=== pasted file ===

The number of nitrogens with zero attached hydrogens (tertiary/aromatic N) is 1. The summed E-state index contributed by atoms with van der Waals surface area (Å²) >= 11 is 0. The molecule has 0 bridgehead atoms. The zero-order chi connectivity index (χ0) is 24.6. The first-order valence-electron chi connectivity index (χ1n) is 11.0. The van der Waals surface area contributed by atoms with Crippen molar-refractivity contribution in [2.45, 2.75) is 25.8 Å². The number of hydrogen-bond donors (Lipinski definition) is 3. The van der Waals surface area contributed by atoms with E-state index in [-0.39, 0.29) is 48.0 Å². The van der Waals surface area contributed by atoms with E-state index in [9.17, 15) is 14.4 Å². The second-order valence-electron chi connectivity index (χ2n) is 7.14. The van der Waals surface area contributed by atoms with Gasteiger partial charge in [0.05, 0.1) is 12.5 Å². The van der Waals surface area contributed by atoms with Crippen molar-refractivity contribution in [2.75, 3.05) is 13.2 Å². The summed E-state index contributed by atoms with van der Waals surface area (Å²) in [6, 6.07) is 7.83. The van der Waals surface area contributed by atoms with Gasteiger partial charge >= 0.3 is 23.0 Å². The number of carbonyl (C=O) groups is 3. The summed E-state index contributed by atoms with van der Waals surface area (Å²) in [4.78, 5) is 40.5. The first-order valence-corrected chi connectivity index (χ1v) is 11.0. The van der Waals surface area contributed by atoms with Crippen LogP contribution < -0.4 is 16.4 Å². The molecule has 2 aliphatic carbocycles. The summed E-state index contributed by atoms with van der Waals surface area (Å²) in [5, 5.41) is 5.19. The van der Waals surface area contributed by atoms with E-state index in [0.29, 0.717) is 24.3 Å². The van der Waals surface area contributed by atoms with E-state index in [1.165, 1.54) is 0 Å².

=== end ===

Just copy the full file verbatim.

The number of nitrogens with zero attached hydrogens (tertiary/aromatic N) is 1. The summed E-state index contributed by atoms with van der Waals surface area (Å²) >= 11 is 0. The molecule has 0 bridgehead atoms. The zero-order chi connectivity index (χ0) is 24.6. The first-order valence-electron chi connectivity index (χ1n) is 11.0. The van der Waals surface area contributed by atoms with Crippen molar-refractivity contribution in [2.45, 2.75) is 25.8 Å². The number of hydrogen-bond donors (Lipinski definition) is 3. The van der Waals surface area contributed by atoms with E-state index in [-0.39, 0.29) is 48.0 Å². The van der Waals surface area contributed by atoms with E-state index in [9.17, 15) is 14.4 Å². The second-order valence-electron chi connectivity index (χ2n) is 7.14. The van der Waals surface area contributed by atoms with Gasteiger partial charge in [0.05, 0.1) is 12.5 Å². The van der Waals surface area contributed by atoms with Crippen molar-refractivity contribution in [2.75, 3.05) is 13.2 Å². The summed E-state index contributed by atoms with van der Waals surface area (Å²) in [6, 6.07) is 7.83. The van der Waals surface area contributed by atoms with Gasteiger partial charge >= 0.3 is 23.0 Å². The number of carbonyl (C=O) groups is 3. The summed E-state index contributed by atoms with van der Waals surface area (Å²) in [4.78, 5) is 40.5. The first-order valence-corrected chi connectivity index (χ1v) is 11.0. The van der Waals surface area contributed by atoms with Crippen LogP contribution < -0.4 is 16.4 Å². The molecule has 2 aliphatic carbocycles. The summed E-state index contributed by atoms with van der Waals surface area (Å²) in [5, 5.41) is 5.19. The van der Waals surface area contributed by atoms with E-state index in [0.29, 0.717) is 24.3 Å². The van der Waals surface area contributed by atoms with E-state index in [1.165, 1.54) is 0 Å².